This collection of essays from John Berger subtitled, ‘Dispatches on Survival and Resistance’, mostly focuses on the Israeli/Palestinian conflict, the war on terror, and other recent acts of violence and destruction, like Hurricane Katrina. Berger is often described as a cultural theorist, and I previously read his book Ways of Seeing in a college course – we used Berger’s description of women as objects and the ‘internalization of the patriarchal male gaze’ as a framework for reading Flaubert and looking at 19th century French painting. On the whole, Berger’s writing is a lot like that – you have to be in the right frame of mind to take him seriously, and he packs a lot of thought into each sentence.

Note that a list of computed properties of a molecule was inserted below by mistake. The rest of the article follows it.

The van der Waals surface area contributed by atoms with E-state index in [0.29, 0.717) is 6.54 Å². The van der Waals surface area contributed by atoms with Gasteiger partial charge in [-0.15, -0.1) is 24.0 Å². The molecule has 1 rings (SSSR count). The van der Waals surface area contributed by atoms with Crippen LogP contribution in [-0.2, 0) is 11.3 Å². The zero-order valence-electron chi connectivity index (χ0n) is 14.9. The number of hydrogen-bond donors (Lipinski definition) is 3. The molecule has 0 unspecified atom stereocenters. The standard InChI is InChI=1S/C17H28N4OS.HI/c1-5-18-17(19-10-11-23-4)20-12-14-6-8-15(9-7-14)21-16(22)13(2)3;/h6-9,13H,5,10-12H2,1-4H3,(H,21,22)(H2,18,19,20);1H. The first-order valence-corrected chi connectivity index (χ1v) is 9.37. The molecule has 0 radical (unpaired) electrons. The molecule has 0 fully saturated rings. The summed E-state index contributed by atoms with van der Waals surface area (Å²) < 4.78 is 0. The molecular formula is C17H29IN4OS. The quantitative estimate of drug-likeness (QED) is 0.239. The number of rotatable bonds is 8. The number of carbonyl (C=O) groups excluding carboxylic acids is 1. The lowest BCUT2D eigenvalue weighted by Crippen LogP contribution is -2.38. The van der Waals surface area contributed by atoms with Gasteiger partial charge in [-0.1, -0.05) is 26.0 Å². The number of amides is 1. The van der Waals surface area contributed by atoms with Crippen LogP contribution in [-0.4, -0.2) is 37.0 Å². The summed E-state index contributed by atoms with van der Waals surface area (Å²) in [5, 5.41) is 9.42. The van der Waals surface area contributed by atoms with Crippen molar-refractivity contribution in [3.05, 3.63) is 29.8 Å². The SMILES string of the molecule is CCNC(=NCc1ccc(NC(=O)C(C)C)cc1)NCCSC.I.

I read this on the beach, which I wouldn’t quite recommend. Berger is not light summer reading, but it is good for reading in short spurts. Each chapter is a different short essay, written at a different time and place, and the topic usually changes from chapter to chapter.
I couldn’t help but read this in light of the uprisings in the Middle East and North Africa which have taken a new turn in Egypt in the past few days. If you want to hear more about that, and find out why I still gave this book four stars, even though I only liked five of the sixteen essays, check out the rest on my blog!